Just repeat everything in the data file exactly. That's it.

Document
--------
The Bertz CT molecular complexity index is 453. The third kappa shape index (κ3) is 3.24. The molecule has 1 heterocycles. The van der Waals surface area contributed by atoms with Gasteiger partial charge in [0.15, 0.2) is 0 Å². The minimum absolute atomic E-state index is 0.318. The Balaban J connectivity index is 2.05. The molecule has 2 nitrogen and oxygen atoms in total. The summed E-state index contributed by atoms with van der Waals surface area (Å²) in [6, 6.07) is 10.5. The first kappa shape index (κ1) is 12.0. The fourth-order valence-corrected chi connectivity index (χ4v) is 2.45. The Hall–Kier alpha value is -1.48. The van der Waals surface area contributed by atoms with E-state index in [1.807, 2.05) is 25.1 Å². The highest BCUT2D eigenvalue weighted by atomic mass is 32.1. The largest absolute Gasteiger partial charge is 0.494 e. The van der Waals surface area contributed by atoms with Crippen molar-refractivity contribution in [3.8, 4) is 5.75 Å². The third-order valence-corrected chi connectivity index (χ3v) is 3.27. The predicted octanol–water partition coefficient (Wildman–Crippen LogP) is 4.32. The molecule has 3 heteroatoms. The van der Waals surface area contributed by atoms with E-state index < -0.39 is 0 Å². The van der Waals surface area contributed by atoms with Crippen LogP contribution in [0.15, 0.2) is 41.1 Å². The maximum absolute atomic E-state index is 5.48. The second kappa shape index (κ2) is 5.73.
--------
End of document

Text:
The Bertz CT molecular complexity index is 453. The third kappa shape index (κ3) is 3.24. The molecule has 1 heterocycles. The van der Waals surface area contributed by atoms with Gasteiger partial charge in [0.15, 0.2) is 0 Å². The minimum absolute atomic E-state index is 0.318. The Balaban J connectivity index is 2.05. The molecule has 2 nitrogen and oxygen atoms in total. The summed E-state index contributed by atoms with van der Waals surface area (Å²) in [6, 6.07) is 10.5. The first kappa shape index (κ1) is 12.0. The fourth-order valence-corrected chi connectivity index (χ4v) is 2.45. The Hall–Kier alpha value is -1.48. The van der Waals surface area contributed by atoms with E-state index in [1.807, 2.05) is 25.1 Å². The highest BCUT2D eigenvalue weighted by atomic mass is 32.1. The largest absolute Gasteiger partial charge is 0.494 e. The van der Waals surface area contributed by atoms with Crippen molar-refractivity contribution in [3.8, 4) is 5.75 Å². The third-order valence-corrected chi connectivity index (χ3v) is 3.27. The predicted octanol–water partition coefficient (Wildman–Crippen LogP) is 4.32. The molecule has 3 heteroatoms. The van der Waals surface area contributed by atoms with E-state index < -0.39 is 0 Å². The van der Waals surface area contributed by atoms with Crippen LogP contribution in [0.15, 0.2) is 41.1 Å². The maximum absolute atomic E-state index is 5.48. The second kappa shape index (κ2) is 5.73.